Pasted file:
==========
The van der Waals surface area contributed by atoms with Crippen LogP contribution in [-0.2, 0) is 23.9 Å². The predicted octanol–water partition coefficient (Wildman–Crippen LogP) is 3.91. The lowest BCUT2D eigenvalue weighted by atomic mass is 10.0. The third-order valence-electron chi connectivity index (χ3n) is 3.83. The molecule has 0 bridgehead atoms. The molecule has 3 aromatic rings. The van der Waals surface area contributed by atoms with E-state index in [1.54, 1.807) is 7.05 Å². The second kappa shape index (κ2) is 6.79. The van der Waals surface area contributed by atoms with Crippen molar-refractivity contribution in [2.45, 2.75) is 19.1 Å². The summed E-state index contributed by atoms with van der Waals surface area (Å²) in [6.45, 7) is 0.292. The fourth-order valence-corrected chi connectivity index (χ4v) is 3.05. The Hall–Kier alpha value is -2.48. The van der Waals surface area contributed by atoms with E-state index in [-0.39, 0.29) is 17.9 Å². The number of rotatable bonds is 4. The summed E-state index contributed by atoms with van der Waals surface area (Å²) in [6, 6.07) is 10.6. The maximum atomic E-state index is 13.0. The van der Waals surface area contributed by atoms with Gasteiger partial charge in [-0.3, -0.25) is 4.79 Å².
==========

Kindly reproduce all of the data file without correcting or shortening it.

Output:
The van der Waals surface area contributed by atoms with Crippen LogP contribution in [-0.2, 0) is 23.9 Å². The predicted octanol–water partition coefficient (Wildman–Crippen LogP) is 3.91. The lowest BCUT2D eigenvalue weighted by atomic mass is 10.0. The third-order valence-electron chi connectivity index (χ3n) is 3.83. The molecule has 0 bridgehead atoms. The molecule has 3 aromatic rings. The van der Waals surface area contributed by atoms with E-state index in [1.54, 1.807) is 7.05 Å². The second kappa shape index (κ2) is 6.79. The van der Waals surface area contributed by atoms with Crippen molar-refractivity contribution in [2.45, 2.75) is 19.1 Å². The summed E-state index contributed by atoms with van der Waals surface area (Å²) in [6.45, 7) is 0.292. The fourth-order valence-corrected chi connectivity index (χ4v) is 3.05. The Hall–Kier alpha value is -2.48. The van der Waals surface area contributed by atoms with E-state index in [-0.39, 0.29) is 17.9 Å². The number of rotatable bonds is 4. The summed E-state index contributed by atoms with van der Waals surface area (Å²) in [6, 6.07) is 10.6. The maximum atomic E-state index is 13.0. The van der Waals surface area contributed by atoms with Gasteiger partial charge in [-0.3, -0.25) is 4.79 Å².